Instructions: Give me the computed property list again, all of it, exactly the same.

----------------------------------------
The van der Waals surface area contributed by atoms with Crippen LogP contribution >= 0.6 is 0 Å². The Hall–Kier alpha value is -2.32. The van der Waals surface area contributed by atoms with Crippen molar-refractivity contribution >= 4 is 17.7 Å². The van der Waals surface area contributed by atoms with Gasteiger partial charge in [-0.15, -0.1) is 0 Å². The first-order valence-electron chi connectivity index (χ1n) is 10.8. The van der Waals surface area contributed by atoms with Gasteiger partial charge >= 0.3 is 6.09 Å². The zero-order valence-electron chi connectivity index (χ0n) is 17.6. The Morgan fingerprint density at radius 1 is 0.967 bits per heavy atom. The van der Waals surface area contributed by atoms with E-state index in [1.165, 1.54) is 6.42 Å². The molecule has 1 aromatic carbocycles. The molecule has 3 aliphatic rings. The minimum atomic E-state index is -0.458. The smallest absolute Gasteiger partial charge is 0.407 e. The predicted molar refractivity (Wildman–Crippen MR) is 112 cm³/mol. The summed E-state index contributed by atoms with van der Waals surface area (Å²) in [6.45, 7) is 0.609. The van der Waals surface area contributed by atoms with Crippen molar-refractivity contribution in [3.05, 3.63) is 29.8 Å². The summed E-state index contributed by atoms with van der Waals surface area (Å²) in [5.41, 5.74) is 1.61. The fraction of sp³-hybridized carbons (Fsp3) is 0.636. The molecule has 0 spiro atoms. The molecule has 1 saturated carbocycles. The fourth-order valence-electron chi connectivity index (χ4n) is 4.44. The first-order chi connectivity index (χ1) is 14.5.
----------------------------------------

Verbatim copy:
The van der Waals surface area contributed by atoms with Crippen LogP contribution >= 0.6 is 0 Å². The Hall–Kier alpha value is -2.32. The van der Waals surface area contributed by atoms with Crippen molar-refractivity contribution >= 4 is 17.7 Å². The van der Waals surface area contributed by atoms with Gasteiger partial charge in [-0.15, -0.1) is 0 Å². The first-order valence-electron chi connectivity index (χ1n) is 10.8. The van der Waals surface area contributed by atoms with Gasteiger partial charge >= 0.3 is 6.09 Å². The zero-order valence-electron chi connectivity index (χ0n) is 17.6. The Morgan fingerprint density at radius 1 is 0.967 bits per heavy atom. The van der Waals surface area contributed by atoms with E-state index in [1.165, 1.54) is 6.42 Å². The molecule has 1 aromatic carbocycles. The molecule has 3 aliphatic rings. The minimum atomic E-state index is -0.458. The smallest absolute Gasteiger partial charge is 0.407 e. The predicted molar refractivity (Wildman–Crippen MR) is 112 cm³/mol. The summed E-state index contributed by atoms with van der Waals surface area (Å²) in [6.45, 7) is 0.609. The van der Waals surface area contributed by atoms with Crippen molar-refractivity contribution in [3.05, 3.63) is 29.8 Å². The summed E-state index contributed by atoms with van der Waals surface area (Å²) in [5.41, 5.74) is 1.61. The fraction of sp³-hybridized carbons (Fsp3) is 0.636. The molecule has 0 spiro atoms. The molecule has 1 saturated carbocycles. The fourth-order valence-electron chi connectivity index (χ4n) is 4.44. The first-order chi connectivity index (χ1) is 14.5.